When an invitation was received in this country, asking the United States to send representatives to Greece, the powers of the Boston Athletic Association went into a huddle and decided that the B.A.A. had a pretty good track team which had met with reasonable success at home and that the Association could afford to send a group of seven athletes and a coach to the first Olympiad.... That was all there was to it.

Once they had arrived in Athens, rather than preparing zealously for their events, Curtis and his teammates took a more casual approach, and ended up competing hungover. As it turned out, there was little to fear from the competition. Curtis had been warned of the daunting prowess of the Greek hurdler against whom he would be racing, but as soon as the race began, it became clear that the man posed little threat:

His method was to treat each hurdle as a high jump, trotting up to it, leaping, and landing on both feet. At that, given the method, his time was really remarkable.... It is only fair to add that Greece, as a nation, knew very little about track and field sports.

Though Curtis won the gold medal in his event, his friend on the swim team did not fare as well:

He had traveled 5000 miles for this event, and as he posed with the others on the edge of the float, waiting for the gun, his spirit thrilled with patriotism and determination. At the crack of the pistol, the contestants dived headfirst into the icy water. In a split second his head reappeared. "Jesu Christo! I'm freezing!"; with that shriek of astonished frenzy he lashed back to the float. For him the Olympics were over.

Such mishaps aside, Curtis made clear that for himself and his teammates, the games were an extraordinary adventure. He recalled such singular experiences as being applauded in the streets by awed locals; watching thousands of white pigeons released into the sky as Greece's marathoner approached the finish line; and using a walking stick and an orange to teach the Crown Prince of Greece how to play baseball. The 1896 Olympics were an occasion he would never forget.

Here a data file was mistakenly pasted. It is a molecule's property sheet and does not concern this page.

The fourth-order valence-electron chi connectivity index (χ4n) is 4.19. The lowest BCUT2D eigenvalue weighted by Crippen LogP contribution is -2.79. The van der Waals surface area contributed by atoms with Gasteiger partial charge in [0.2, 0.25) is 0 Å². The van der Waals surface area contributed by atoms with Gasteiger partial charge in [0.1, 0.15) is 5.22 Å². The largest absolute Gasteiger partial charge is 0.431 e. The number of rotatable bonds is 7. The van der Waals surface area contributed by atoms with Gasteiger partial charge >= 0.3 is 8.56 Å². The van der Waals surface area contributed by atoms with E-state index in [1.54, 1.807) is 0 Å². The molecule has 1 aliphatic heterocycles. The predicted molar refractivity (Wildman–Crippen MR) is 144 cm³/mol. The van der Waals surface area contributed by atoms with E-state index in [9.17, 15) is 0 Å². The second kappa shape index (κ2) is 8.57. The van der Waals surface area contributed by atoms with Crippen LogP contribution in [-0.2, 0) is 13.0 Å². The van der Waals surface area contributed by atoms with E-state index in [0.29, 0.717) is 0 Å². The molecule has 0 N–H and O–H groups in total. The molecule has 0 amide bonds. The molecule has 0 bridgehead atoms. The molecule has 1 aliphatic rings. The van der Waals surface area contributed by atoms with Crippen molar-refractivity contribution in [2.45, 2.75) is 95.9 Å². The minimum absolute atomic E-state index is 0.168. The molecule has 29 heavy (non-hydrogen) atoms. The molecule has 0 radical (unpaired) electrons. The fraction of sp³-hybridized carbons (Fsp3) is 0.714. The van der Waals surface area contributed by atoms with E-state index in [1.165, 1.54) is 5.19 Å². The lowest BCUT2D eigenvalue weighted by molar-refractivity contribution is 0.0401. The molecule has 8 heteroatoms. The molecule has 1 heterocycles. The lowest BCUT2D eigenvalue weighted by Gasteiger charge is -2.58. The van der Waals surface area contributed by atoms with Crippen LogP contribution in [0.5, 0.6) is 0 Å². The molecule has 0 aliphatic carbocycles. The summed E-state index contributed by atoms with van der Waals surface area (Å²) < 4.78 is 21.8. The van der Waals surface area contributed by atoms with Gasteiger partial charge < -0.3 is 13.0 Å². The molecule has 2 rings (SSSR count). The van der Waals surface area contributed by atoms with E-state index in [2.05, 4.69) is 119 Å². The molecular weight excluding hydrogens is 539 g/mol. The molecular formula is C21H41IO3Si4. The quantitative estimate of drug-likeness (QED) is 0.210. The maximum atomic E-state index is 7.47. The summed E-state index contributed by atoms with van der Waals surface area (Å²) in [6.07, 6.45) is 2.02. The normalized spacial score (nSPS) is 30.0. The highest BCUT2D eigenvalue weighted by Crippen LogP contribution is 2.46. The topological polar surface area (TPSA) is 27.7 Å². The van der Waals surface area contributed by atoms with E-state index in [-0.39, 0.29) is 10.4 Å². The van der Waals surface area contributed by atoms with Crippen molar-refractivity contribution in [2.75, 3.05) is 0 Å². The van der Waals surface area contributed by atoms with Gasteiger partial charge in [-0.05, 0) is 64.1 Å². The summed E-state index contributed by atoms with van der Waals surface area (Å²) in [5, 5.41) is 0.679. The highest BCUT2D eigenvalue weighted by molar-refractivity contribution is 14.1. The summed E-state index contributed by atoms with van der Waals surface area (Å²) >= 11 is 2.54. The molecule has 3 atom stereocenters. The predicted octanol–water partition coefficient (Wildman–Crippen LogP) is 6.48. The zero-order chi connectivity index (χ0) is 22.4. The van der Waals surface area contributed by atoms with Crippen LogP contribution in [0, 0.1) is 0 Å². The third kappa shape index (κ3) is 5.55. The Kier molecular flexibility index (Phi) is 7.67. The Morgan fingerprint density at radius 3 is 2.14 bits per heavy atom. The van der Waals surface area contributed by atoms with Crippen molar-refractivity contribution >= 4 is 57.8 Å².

Sage Stossel

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Sage Stossel is a contributing editor at The Atlantic and draws the cartoon feature "Sage, Ink." She is author/illustrator of the graphic novel Starling, and of the children's books  On the Loose in Boston and On the Loose in Washington, DC. More

On Election Day in 1996, TheAtlantic.com launched a weekly editorial cartoon feature drawn by Sage Stossel and named (aptly enough) "Sage, Ink." Since then, Stossel's whimsical work has been featured by the New York Times Week in Review, CNN Headline News, Cartoon Arts International/The New York Times Syndicate, The Boston Globe, Nieman Reports, Editorial Humor, The Provincetown Banner (for which she received a 2009 New England Press Association Award), and elsewhere. Her work has also been included in Best Editorial Cartoons of the Year, (2005, 2006, 2009, and 2010 editions) and Attack of the Political Cartoonists. Her children's book, On the Loose in Boston, was published in June 2009.

Sage Stossel grew up in a suburb of Boston and attended Harvard University, where she majored in English and American Literature and Languages and did a weekly cartoon strip about college life, called "Jody," for the Harvard Crimson. From 2004 to 2007, she served as Books Editor of the Radcliffe Quarterly

After college she took what was intended to be a temporary summer position securing electronic rights to articles from The Atlantic's archive for use online. Intrigued by The Atlantic's rich history and the creative possibilities in helping to launch a digital edition of the magazine on the Web, she soon joined The Atlantic full time. As the site's former executive editor, she was involved in everything from contributing reviews, author interviews, and illustrations, to hosting message boards and producing a digital edition of The Atlantic for the Web.

Stossel lives in Cambridge, Massachusetts.